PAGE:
"Environmental medicine deals with diseases that other physicians encounter in their practice, whether cancer, lung disease, contact dermatitis or other chronic and acute diseases. The physician practicing environmental medicine focuses on the nexus between the patient or a group of people and the environment and utilizes disciplines from the environmental sciences that analyze the four major environmental media: air, water, soil and food. As a discipline, environmental medicine shares concerns, protocols and knowledge base with preventive, community, and occupational medicine. Historically, environmental medicine involved studying and controlling infectious disease, but the focus has moved to chemical and physical hazards in the environment. For other medical specialties, such as a primary care, environmental medicine principles and practices may help the clinician isolate the cause of the patient's problems and take the appropriate steps for a physician to help the patient and community prevent ill-health effects from environmental exposures."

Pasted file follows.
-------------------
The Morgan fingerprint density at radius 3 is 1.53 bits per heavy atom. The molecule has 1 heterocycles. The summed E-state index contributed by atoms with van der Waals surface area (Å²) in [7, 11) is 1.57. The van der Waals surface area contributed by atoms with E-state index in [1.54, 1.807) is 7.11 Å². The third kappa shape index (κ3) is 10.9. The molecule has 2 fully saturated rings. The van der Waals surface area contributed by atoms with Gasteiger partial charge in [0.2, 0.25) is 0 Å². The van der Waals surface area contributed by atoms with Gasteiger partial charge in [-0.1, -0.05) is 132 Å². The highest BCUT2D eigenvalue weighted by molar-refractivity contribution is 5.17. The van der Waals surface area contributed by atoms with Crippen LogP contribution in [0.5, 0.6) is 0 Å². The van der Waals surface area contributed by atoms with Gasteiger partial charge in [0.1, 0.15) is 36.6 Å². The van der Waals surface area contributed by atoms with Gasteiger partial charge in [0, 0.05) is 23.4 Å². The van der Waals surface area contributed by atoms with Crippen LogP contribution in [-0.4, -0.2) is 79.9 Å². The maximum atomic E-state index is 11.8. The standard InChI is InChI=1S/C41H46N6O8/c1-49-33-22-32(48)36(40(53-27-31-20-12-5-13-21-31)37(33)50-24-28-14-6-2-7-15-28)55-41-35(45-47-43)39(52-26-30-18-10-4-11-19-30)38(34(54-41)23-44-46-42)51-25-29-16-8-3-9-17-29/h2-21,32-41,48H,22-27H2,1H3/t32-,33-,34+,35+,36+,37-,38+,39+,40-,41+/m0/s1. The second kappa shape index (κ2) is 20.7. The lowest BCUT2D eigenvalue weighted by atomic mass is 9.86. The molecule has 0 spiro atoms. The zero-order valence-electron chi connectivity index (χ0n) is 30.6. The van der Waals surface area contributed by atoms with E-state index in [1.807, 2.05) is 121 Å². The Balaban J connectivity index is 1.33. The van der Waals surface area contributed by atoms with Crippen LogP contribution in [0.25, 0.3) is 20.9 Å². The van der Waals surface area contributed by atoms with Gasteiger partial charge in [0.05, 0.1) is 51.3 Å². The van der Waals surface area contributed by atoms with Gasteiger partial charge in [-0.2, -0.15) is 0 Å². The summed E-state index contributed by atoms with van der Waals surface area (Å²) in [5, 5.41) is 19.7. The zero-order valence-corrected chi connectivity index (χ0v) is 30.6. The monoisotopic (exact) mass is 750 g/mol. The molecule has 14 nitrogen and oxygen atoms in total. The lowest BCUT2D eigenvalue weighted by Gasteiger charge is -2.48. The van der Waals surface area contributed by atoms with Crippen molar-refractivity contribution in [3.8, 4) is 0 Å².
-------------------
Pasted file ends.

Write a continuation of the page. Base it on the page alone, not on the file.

Michael Gochfield, in Environmental Medicine, pp. 3- 8.
Exposure assessment examines potential and actual exposures to hazardous agents through the media of food, water, air and soil or a combination of any of these four media. Upon determining the exposure source, exposure media, and the hazardous agent, the investigator needs to characterize the exposure in terms of amount, duration of exposure and frequency of exposure. This exposure assessment is then as part of a risk assessment.
Stuart Brooks, Lynette Benson, and Michael Gochfield, in Environmental Medicine, eds. Stuart M. Brooks, Michael Gochfield, Jessica Herzstein, Richard J. Jackson, and Marc B. Schenker, Mosby, 1995, pp. 9 - 14.